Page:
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Japanese Breakfast

The perfect meal, any time of the day.

Japanese Breakfast

Mar 26, 2024 Food

A steaming bowl of rice is served straight out of the pot. Miso soup, gentle and comforting, is already on the table. A lightly grilled fish and crunchy seasonal pickled vegetables will be eaten with the rice, along with a sweet, creamy dashimaki tamago — a mille-feuille omelette rolled with dashi. This Japanese breakfast is perfectly balanced with carbohydrates, protein, fat and essential nutrients to fuel the day. It is both filling and light, savoury and sweet, seasonal and structured. The meal is usually presented on a large tray that holds plates and bowls and a set of chopsticks, resting, ready to go.

To those thinking that this is a meal served on most mornings in my house, don’t let these images fool you. In our household, as in many Japanese households around the world, it’s a bowl of cereal or oatmeal with yoghurt and fruit, a piece of toast with an egg, and pancakes on the weekends. And to be completely honest, my non-Japanese husband is in charge of breakfast on most mornings. Japanese breakfast has become obsolete in our busy lives, replaced by Western foods that are fast, convenient, and practical.

The traditional Japanese breakfast is an outdated, anti-feminist meal from the days when women — mothers, grandmothers and aunties — would wake up before the family to cook and serve a hot meal. Even in Japan, where the nuclear family is still the cultural ideal and antiquated gender roles continue to exist, Japanese breakfast no longer fits within the framework of patriarchy and misogyny deeply rooted in the culture. Approximately 54% of women (of legal working age) participate in the labour force; those numbers are growing due to better-late-than-never government efforts that support working mothers. A recent survey by Benesse Group indicates that Japanese mothers are unhappy with their work–life balance, often juggling work, childcare and household duties without the help from husbands, extended family or the communities that they live in.

So it’s a piece of toast in the morning — and that’s okay.

Japanese breakfast has morphed and modernised over the years, but the ritual is not entirely gone. These days, the morning meal is rarely made at home, but reserved for weekends away. Ryokan (traditional lodges) and hotels have reconceptualised the meal in its current form — decadent, abundant, immaculate — with impressive variety and luxurious presentation. Preparing the breakfast is an opportunity for the chef to highlight the beauty and bounty of the region with the use of local meat and fish, to introduce small-scale producers of rice and soy sauce and to feature local makers of traditional ceramic and wood crafts. Especially for domestic travellers, itineraries centre obsessively around good food, and this includes Japanese breakfast.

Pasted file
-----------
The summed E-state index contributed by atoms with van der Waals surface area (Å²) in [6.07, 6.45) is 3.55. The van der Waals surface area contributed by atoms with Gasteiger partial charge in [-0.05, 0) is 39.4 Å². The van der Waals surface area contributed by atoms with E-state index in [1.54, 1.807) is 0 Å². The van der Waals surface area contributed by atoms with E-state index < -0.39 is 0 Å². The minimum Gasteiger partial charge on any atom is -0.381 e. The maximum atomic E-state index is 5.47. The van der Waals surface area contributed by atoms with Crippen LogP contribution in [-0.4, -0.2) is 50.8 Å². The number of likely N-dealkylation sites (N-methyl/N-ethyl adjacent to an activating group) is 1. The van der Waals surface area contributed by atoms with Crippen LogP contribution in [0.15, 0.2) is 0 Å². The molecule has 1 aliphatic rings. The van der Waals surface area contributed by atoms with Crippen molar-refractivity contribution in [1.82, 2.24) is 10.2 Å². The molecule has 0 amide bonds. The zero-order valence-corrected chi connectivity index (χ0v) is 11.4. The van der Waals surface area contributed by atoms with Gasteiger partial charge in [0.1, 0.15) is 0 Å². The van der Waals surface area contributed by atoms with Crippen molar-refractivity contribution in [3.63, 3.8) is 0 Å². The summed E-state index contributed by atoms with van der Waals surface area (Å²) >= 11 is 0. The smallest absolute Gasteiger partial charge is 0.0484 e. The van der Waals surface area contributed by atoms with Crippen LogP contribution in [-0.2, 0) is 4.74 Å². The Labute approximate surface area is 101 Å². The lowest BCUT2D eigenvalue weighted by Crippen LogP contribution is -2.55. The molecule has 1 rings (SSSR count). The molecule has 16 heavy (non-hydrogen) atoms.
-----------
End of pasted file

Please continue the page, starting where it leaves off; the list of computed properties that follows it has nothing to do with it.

On a recent writing assignment at Aman Tokyo, a five-star luxury hotel considered to be one of the best hospitality experiences in the world, I ordered the Japanese breakfast to my room. It was my first morning back in Japan in half a year, and I was craving the comforting flavours of my motherland. The lush breakfast that arrived — for a casual ¥6,490 (a bit more than $70) — consisted of 14 dishes:


miso soup

grilled salmon

pickled vegetables

dashimaki tamago 

spicy cod roe

chirimen sansho (dried sardines and Japanese peppercorn)

simmered chikuwa fish cake 

octopus and vegetables (bamboo shoot, nanohana greens, green pepper, eggplant)

simmered pork 

vegetable dumpling

pork and Chinese cabbage, yuzu kosho (fermented chilli peppers and yuzu peel)

marinated sea bream sashimi, wakame seaweed

and orange slices

presented in three tiers. The bowls of rice and miso soup are always placed at the forefront, closest to the body, and the side dishes sit back, but within easy reach of chopsticks. Each dish was plated appropriate to the serving size and consistency of the ingredient, and garnished with simple, seasonal cues and colours. Tying the meal together, the dark-hued, understated ceramic dishware let the food speak for itself. I ate it sitting next to floor-to-ceiling windows overlooking the Imperial Palace and sprawling gardens — I could see all the way to snow-capped Mount Fuji on the horizon, basking in the rising sun.

The Japanese breakfast is a humble offering in Mother Tongue, my book about Japanese family and food, released in 2021. I wrote it in 2020, during the Covid-19 pandemic, when — looking for familiar flavours during an unsettling time — I cooked through my mother Kozue’s cookbook, My Mother’s Love, based on my grandmother Fusae’s recipes. I found myself simplifying the recipes and finding substitutions to make the recipes work for a home cook living outside of Japan.